The Importance of Mattress Recycling for Our Environment
Did you know about 85% of mattress parts (including the foam, upholstery, wooden parts, springs, and box spring) can be recycled or repurposed to create new products?
In America we dispose of nearly 20 million mattresses each year, which leads to taking up around 132,000 square miles of landfill space.
With the normal lifespan of a mattress being a mere 7-8 years, this can add up quickly to become an endangering statistic in our society.
Using an unconventional method for mattress disposal is a great way to not only help reduce the amount of waste in landfills but also use the resources still available for additional resources and new creations.
You’ll discover that it’s actually quite easy to donate, properly dispose of, or repurpose your mattress while making a positive impact on our environment.
If you’re the do-it-yourself type, this short video by Canadian Treasure Hunter has many tips on how to take apart your mattress safely. It is important to exercise caution while doing so as many of the elements can be sharp from extended use.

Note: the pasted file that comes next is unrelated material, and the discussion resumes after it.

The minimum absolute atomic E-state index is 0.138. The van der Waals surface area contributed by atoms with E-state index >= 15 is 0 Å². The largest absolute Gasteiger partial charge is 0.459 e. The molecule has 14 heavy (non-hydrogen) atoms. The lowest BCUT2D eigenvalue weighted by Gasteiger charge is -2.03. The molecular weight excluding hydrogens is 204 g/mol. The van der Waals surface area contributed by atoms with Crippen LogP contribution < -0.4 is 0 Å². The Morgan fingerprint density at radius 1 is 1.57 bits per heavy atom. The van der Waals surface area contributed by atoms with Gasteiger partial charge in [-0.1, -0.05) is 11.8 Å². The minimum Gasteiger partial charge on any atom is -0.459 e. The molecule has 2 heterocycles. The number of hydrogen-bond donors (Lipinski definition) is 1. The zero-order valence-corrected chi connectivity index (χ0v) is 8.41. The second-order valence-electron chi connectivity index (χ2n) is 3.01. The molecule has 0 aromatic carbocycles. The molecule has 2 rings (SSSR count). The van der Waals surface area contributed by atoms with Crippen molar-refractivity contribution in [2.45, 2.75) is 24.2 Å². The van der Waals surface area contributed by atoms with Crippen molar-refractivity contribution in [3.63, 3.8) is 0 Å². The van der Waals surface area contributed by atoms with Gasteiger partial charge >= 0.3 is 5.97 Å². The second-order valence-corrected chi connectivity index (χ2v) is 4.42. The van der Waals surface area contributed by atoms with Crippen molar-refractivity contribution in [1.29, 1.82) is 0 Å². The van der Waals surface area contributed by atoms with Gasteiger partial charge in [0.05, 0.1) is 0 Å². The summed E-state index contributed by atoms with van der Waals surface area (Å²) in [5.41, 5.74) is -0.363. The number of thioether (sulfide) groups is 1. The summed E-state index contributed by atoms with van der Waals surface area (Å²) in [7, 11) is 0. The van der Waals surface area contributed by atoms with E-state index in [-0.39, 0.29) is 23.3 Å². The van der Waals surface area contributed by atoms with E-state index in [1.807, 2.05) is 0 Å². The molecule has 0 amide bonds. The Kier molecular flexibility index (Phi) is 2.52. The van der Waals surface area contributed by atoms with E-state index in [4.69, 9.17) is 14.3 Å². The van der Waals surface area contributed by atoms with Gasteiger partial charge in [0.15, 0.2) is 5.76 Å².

You can also add to your compost pile with the bits and pieces. Build a wooden compost bin and use the softer mattress materials to keep bugs out! This is a great way to handle food scraps at your home, and we at BARC actually donate disposable leftovers to local farms to feed their pigs.
Tuck, a free and unbiased resource for your needs relating to sleep, did a wonderfully thorough guide with further ways to repurpose and recycle your mattresses.
To save yourself the hassle, BARC accepts mattress donations for only $20, while most charge between $20-40.
Donated mattresses need to be dry, intact, and have no signs of bed bugs. Some light staining is okay but darker brown stains will not be accepted. Mattresses should be stored either indoors or off the ground, under a tarp, prior to drop off.
This is because we believe in what we do and hope to give each family the opportunity to properly dispose of their mattresses to better our environment.
Let’s work together to make things better!
Thanks to Tuck for contributing the information for this article to our blog.
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